Paula was the culprit today, 9th in her class at Harvard (and one of the few who had wondered, vaguely, why Mike had not been up there in the top ten with her) and passive-aggressive as they come. "I just hate how he treats Harold," she said again, one table over, her eyes scanning a directory of federal circuit decisions. Mike was reading up on insider trading, and wasn't even sure whom she meant. Everyone treated Harold badly, Paula not least. "Somebody ought to say something," she added.

"Maybe you should," Mike said vaguely, and turned the page.

"Clearly nobody else is going to," she sniffed. She touched her hair, which was shellacked into one of those weirdly popular bun-doughnut-thingies. He'd asked Rachel about it finally, and she explained that it was a women's hairstyle that still looked good even if you slept at your desk. Mike clearly had not had to think about this kind of thing. Paula was wrapped up in her rant now, and wasn't even looking at the directory any more. "I feel bad for you, really. I heard he didn't even want to hire an associate at all."

Ohhhh. They were talking about Harvey. Who'd yelled at Harold, it was true, just last week over a mistake in the prioritizing of tort actions. He'd turned around and made Mike recite the statute (which of course he could), for maximum possible humiliation points all around. Mike and Harold bonded about it after, actually.

"The only reason he hired me," Mike said, impish, "was that I told him I was a petty crook. He said he needed that kind of experience in an associate."

"You lied to get into this position?" Paula's outrage was in danger of ripping the directory in two.

It wasn't nice to do, but what the hell, he was tired and punchy and so over the office gossip. "Do I look like a petty crook?" he asked her. And then before she could think up a response, "Besides, it's not like I don't know where some of his bodies are buried."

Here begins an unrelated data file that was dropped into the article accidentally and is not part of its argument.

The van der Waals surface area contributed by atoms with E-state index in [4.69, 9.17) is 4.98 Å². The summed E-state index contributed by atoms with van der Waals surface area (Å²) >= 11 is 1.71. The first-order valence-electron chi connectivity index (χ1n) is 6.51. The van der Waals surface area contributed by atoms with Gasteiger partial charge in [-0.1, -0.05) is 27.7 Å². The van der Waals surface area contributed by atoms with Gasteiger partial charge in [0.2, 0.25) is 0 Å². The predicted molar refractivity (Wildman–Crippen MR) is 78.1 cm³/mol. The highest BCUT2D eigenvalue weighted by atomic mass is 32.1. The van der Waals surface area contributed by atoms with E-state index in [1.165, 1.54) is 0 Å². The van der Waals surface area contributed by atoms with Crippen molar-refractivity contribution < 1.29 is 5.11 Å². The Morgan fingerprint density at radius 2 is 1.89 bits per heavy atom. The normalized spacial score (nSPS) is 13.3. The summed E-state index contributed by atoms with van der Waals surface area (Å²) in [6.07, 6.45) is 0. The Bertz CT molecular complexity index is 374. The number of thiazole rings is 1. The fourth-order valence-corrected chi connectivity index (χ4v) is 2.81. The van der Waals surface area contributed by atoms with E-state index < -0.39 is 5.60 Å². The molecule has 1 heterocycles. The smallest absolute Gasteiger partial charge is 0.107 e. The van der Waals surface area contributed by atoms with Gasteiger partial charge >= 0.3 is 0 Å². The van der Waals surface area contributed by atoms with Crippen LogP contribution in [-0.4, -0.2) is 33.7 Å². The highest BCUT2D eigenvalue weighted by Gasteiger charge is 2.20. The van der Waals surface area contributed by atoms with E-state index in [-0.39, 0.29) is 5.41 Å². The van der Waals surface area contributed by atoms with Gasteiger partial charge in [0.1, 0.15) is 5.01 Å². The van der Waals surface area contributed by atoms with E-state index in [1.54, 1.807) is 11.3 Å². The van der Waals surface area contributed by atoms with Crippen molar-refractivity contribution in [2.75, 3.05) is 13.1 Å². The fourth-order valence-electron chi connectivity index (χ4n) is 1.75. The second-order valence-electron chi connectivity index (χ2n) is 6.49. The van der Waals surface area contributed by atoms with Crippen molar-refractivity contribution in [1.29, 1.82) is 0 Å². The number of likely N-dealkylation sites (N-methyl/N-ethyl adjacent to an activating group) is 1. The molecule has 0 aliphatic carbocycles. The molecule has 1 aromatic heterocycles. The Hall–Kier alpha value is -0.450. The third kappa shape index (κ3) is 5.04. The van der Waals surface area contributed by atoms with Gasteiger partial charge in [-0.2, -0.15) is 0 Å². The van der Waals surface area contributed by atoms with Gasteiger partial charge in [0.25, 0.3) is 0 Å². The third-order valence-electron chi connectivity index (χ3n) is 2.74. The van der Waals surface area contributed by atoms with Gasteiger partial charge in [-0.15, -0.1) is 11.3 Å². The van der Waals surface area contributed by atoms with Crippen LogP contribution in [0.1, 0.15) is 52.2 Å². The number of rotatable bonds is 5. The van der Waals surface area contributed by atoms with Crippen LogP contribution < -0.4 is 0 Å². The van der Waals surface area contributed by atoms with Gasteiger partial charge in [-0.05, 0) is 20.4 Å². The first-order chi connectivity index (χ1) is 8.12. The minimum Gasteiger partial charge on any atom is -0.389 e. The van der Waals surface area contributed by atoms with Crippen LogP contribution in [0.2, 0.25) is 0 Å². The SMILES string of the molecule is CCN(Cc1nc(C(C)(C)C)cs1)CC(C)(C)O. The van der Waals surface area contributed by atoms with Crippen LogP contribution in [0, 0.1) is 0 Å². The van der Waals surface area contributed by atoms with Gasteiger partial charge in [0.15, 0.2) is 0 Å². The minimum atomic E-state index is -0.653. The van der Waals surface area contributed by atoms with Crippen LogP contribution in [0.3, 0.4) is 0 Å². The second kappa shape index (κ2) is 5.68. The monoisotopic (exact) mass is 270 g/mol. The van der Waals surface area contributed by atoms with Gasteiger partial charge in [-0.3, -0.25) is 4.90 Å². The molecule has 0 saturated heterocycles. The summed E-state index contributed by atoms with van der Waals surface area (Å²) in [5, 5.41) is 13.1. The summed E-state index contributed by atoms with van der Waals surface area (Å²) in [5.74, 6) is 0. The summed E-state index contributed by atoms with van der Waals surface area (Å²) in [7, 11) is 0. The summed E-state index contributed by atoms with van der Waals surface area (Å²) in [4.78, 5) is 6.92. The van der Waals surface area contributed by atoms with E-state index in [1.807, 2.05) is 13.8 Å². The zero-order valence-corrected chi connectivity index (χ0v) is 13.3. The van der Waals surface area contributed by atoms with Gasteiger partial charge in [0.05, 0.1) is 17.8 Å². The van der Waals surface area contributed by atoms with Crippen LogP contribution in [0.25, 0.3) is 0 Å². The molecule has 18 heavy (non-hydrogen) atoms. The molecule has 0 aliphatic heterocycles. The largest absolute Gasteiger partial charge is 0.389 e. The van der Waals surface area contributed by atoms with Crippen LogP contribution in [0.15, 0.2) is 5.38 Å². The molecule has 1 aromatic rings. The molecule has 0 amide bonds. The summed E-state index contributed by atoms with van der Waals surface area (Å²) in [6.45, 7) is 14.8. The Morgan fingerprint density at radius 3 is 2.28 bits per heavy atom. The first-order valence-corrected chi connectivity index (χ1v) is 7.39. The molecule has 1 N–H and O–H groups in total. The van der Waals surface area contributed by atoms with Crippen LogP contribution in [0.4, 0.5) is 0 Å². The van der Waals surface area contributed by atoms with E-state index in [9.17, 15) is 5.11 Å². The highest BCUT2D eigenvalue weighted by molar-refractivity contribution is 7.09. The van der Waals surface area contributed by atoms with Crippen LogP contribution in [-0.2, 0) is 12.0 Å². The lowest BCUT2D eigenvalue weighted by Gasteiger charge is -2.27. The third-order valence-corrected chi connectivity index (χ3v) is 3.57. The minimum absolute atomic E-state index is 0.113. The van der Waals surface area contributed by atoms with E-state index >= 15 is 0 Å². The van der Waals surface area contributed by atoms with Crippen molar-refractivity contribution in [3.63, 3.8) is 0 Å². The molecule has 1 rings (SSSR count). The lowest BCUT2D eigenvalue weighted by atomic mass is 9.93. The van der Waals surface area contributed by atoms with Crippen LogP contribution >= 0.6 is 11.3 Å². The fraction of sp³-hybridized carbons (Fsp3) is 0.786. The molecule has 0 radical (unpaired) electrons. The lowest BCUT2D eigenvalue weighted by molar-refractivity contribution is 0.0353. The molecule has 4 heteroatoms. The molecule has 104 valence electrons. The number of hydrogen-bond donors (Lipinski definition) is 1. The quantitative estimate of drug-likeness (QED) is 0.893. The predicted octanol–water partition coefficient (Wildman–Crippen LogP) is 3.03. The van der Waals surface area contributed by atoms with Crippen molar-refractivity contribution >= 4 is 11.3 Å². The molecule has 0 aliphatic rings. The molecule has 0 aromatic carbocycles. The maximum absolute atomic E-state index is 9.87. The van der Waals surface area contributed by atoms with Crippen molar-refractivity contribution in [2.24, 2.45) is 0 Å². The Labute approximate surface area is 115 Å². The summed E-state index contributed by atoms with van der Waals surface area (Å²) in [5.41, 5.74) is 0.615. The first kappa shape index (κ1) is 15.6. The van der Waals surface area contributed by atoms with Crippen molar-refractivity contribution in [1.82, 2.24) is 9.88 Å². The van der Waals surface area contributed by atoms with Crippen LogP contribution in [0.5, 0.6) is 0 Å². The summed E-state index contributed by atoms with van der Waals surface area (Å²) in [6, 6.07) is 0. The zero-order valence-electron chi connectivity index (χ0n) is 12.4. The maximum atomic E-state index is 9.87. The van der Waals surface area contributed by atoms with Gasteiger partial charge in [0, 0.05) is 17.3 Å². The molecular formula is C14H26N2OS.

This was irresistible bait. Paula stood up and came around the table, in case he needed to whisper. "Yes?"

"Weeell," and Mike drew it out just to see her lip curl with anticipated schadenfreude, "He told Donna to get the old mayor on the line. I only overheard a little bit, but I definitely heard him say, 'Don't make me call the papers about it.' So --"


"He saw me hovering in the doorway right then, and he wrapped up the call. You know, all business, like I hadn't caught him at anything." Mike was warming to it now, the way the story spun itself out of nothing. He'd forgotten the joy of criminal improv, how in the middle of things you just had to go with the lie, had to devote yourself to it and see it through to the end. There were a lot of aspects of scam artistry he'd hated, but making up stories -- that was the good part. "I looked in his Contacts folder later, and --"

"My associates are industrious and thorough!" Louis sang from the doorway. "I am sure I don't see them standing around doing nothing during billable hours!"

It was perfect. Mike put on a hunted look and got back to his insider trading. Paula scurried to her abandoned directory and flipped pages like a madwoman. By the end of the day it was all over the building.

Mike collected them for a week: hilarious conjectures about what, exactly, Harvey might know, about whom, and why he would be threatening to use it now. Among other things, it made clear that corporate law associates have a dastardly imagination, a low opinion of Harvey, and absolutely no faith in the honesty of politicians. And juuuuust enough discretion that Harvey never got wind of it at all, although the glares Donna shot in Mike's direction proved she knew everything.

They were still talking about it the following Monday morning. On a coffee hunt, Mike walked into the kitchen and heard Harold wonder vaguely why it always had to be blackmail.

"Well of course," said Owen, Paula's comrade-in-arms. "He clearly wants to stop Giuliani from running for president again."

"Is there any blunder in Giuliani's life that isn't public already?" Mike asked, half-joking. Obviously none of them had lived in New York during Giuliani Time, but they read the tabloids, surely. "The man went on SNL in drag."

"He was so great during September 11th," Paula said breathlessly.

That again.

"And that's why it's always blackmail," Owen concluded, sagely.

Mike just shook his head and walked away. "You can't fight City Hall," he said, to nobody in particular.


It was Rachel's birthday. (Okay, it was the day after: nobody should have to go out with work-friends on their actual birthday.) A couple of other paralegals organized a thing, and somehow they knew to include Mike. He was the only associate invited, and the only guy.

Mike settled into a hotel bar booth with four women he didn't know and Rachel. The seat was leather and the table a marble slab or something, and huge chandeliers hung down from the ceiling, minimally lit. A piano tinkled unobtrusively in the corner. Mike couldn't recognize specific people in the other booths and at the tables and bellied up to the bar, but he could recognize their type. They were the type that went to Pearson Hardman to handle their problems. The diamonds in those ears and on those tie tacks were real.